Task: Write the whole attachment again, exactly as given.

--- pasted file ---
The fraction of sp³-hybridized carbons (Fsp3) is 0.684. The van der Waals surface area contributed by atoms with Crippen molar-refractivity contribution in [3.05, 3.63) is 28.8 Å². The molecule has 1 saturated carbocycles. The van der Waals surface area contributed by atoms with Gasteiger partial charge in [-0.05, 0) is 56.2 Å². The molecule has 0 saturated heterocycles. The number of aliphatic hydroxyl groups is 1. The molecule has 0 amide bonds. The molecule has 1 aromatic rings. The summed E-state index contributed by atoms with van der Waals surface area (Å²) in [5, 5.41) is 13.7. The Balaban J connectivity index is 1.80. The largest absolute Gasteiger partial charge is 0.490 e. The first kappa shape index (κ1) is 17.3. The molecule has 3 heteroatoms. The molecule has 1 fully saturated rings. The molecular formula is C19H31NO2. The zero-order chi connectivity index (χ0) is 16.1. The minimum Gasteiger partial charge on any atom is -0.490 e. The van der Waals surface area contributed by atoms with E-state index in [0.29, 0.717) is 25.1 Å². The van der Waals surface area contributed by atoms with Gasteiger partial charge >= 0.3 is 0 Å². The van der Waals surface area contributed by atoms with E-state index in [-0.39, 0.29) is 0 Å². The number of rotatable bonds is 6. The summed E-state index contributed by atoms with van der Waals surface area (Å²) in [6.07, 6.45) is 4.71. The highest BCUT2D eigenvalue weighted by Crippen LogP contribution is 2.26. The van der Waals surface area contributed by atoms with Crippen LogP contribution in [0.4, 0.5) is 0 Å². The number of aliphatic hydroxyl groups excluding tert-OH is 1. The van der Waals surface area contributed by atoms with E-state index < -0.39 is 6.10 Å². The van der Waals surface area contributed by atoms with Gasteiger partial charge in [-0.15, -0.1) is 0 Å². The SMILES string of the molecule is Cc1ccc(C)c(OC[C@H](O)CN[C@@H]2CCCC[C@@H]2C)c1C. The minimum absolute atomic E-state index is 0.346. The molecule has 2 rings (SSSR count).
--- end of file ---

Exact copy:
The fraction of sp³-hybridized carbons (Fsp3) is 0.684. The van der Waals surface area contributed by atoms with Crippen molar-refractivity contribution in [3.05, 3.63) is 28.8 Å². The molecule has 1 saturated carbocycles. The van der Waals surface area contributed by atoms with Gasteiger partial charge in [-0.05, 0) is 56.2 Å². The molecule has 0 saturated heterocycles. The number of aliphatic hydroxyl groups is 1. The molecule has 0 amide bonds. The molecule has 1 aromatic rings. The summed E-state index contributed by atoms with van der Waals surface area (Å²) in [5, 5.41) is 13.7. The Balaban J connectivity index is 1.80. The largest absolute Gasteiger partial charge is 0.490 e. The first kappa shape index (κ1) is 17.3. The molecule has 3 heteroatoms. The molecule has 1 fully saturated rings. The molecular formula is C19H31NO2. The zero-order chi connectivity index (χ0) is 16.1. The minimum Gasteiger partial charge on any atom is -0.490 e. The van der Waals surface area contributed by atoms with E-state index in [0.29, 0.717) is 25.1 Å². The van der Waals surface area contributed by atoms with Gasteiger partial charge >= 0.3 is 0 Å². The van der Waals surface area contributed by atoms with E-state index in [-0.39, 0.29) is 0 Å². The number of rotatable bonds is 6. The summed E-state index contributed by atoms with van der Waals surface area (Å²) in [6.07, 6.45) is 4.71. The highest BCUT2D eigenvalue weighted by Crippen LogP contribution is 2.26. The van der Waals surface area contributed by atoms with Crippen LogP contribution in [0.4, 0.5) is 0 Å². The number of aliphatic hydroxyl groups excluding tert-OH is 1. The van der Waals surface area contributed by atoms with E-state index < -0.39 is 6.10 Å². The van der Waals surface area contributed by atoms with Gasteiger partial charge in [-0.15, -0.1) is 0 Å². The SMILES string of the molecule is Cc1ccc(C)c(OC[C@H](O)CN[C@@H]2CCCC[C@@H]2C)c1C. The minimum absolute atomic E-state index is 0.346. The molecule has 2 rings (SSSR count).